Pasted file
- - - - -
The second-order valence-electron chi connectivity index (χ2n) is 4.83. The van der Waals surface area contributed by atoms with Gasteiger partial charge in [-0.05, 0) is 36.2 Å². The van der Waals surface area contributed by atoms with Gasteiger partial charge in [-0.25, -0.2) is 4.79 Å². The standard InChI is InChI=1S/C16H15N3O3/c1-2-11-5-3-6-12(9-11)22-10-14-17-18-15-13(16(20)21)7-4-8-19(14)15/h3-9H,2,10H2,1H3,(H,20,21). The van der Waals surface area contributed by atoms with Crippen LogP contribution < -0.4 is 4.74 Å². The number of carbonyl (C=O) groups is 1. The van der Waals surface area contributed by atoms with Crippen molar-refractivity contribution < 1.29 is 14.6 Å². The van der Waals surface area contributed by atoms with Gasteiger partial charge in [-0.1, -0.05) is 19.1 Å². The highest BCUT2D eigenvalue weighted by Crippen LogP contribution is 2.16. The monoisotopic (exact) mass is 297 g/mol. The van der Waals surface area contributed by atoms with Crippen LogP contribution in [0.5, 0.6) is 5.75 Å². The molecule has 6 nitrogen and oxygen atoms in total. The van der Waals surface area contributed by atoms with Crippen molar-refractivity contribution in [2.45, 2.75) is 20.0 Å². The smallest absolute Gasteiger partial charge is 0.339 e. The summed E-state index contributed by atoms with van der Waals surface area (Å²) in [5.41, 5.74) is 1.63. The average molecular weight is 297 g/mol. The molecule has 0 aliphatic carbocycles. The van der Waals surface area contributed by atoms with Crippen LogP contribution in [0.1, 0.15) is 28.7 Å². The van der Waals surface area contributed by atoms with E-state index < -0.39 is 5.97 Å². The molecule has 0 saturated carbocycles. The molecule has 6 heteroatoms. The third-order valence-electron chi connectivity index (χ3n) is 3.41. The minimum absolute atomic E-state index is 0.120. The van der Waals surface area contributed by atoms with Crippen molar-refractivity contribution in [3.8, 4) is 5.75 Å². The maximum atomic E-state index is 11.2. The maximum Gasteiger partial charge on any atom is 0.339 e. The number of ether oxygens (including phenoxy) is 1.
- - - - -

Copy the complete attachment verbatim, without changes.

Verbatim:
The second-order valence-electron chi connectivity index (χ2n) is 4.83. The van der Waals surface area contributed by atoms with Gasteiger partial charge in [-0.05, 0) is 36.2 Å². The van der Waals surface area contributed by atoms with Gasteiger partial charge in [-0.25, -0.2) is 4.79 Å². The standard InChI is InChI=1S/C16H15N3O3/c1-2-11-5-3-6-12(9-11)22-10-14-17-18-15-13(16(20)21)7-4-8-19(14)15/h3-9H,2,10H2,1H3,(H,20,21). The van der Waals surface area contributed by atoms with Crippen LogP contribution < -0.4 is 4.74 Å². The number of carbonyl (C=O) groups is 1. The van der Waals surface area contributed by atoms with Crippen molar-refractivity contribution < 1.29 is 14.6 Å². The van der Waals surface area contributed by atoms with Gasteiger partial charge in [-0.1, -0.05) is 19.1 Å². The highest BCUT2D eigenvalue weighted by Crippen LogP contribution is 2.16. The monoisotopic (exact) mass is 297 g/mol. The van der Waals surface area contributed by atoms with Crippen LogP contribution in [0.5, 0.6) is 5.75 Å². The molecule has 6 nitrogen and oxygen atoms in total. The van der Waals surface area contributed by atoms with Crippen molar-refractivity contribution in [2.45, 2.75) is 20.0 Å². The smallest absolute Gasteiger partial charge is 0.339 e. The summed E-state index contributed by atoms with van der Waals surface area (Å²) in [5.41, 5.74) is 1.63. The average molecular weight is 297 g/mol. The molecule has 0 aliphatic carbocycles. The van der Waals surface area contributed by atoms with Crippen LogP contribution in [0.1, 0.15) is 28.7 Å². The van der Waals surface area contributed by atoms with E-state index < -0.39 is 5.97 Å². The molecule has 0 saturated carbocycles. The molecule has 6 heteroatoms. The third-order valence-electron chi connectivity index (χ3n) is 3.41. The minimum absolute atomic E-state index is 0.120. The van der Waals surface area contributed by atoms with Crippen molar-refractivity contribution in [3.8, 4) is 5.75 Å². The maximum atomic E-state index is 11.2. The maximum Gasteiger partial charge on any atom is 0.339 e. The number of ether oxygens (including phenoxy) is 1.